State of the Union 2011: Fact Checking President Obama's Speech
A look at the fact and fiction in the president's address.
WASHINGTON, Jan. 25, 2011— -- Economy was the central focus of President Obama's State of the Union address tonight, a roughly 60-minute address that touched on an array of issues, from bipartisanship to the war in Afghanistan.
The president pledged to confront the nation's challenges hand in hand with Republicans and challenged members of Congress to reach across the political aisle and to tackle heavily partisan issues like clean energy and job growth.
ABC News takes a look at some of the claims in the president's address tonight and separates facts from fiction.
"Thanks to the tax cuts we passed, Americans' paychecks are a little bigger today. Every business can write off the full cost of the new investments they make this year. These steps, taken by Democrats and Republicans, will grow the economy and add to the more than one million private sector jobs created last year."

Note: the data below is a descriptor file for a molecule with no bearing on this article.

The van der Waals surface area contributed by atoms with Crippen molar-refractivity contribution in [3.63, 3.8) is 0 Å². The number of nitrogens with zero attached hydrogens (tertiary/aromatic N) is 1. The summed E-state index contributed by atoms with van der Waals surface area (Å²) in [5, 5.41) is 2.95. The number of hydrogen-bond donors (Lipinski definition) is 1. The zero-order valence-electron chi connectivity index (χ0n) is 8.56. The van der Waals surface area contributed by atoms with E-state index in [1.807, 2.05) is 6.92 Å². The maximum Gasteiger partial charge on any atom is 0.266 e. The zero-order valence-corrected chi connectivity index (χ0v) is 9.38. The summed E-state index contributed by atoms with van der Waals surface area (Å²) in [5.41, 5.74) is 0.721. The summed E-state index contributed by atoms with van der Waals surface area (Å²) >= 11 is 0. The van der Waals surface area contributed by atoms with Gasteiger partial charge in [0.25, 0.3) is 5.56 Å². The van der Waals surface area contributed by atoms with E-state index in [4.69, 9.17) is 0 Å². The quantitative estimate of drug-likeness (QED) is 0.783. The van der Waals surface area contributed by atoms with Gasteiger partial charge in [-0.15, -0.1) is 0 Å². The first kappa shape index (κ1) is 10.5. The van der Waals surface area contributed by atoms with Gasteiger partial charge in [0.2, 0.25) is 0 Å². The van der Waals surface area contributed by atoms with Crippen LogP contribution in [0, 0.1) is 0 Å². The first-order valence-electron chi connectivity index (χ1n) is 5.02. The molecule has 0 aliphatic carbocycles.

The White House inked a deal with Republicans last month to extend for 13 months Bush-era tax cuts that were set to expire at the end of 2010. The tax cut extension bill passed in early December, much to the ire of many House Democrats.
By enacting a temporary break on the Social Security payroll tax, Americans, on average, will be getting $2,000 more in their paychecks this year than previous years. But not all income groups will benefit from the change. For those who make less than $20,000 per year, the new tax package actually means a smaller paycheck. That's because the extension cut the Making Work Pay tax credit that gave working individuals $400 and couples filing jointly $800 on their 2009 and 2010 tax returns.
The bill also included a provision for businesses that would allow both large and small businesses to write off the full cost of most of their investments in 2011. The Treasury Department estimated that this could generate more than $50 billion in additional investment this year.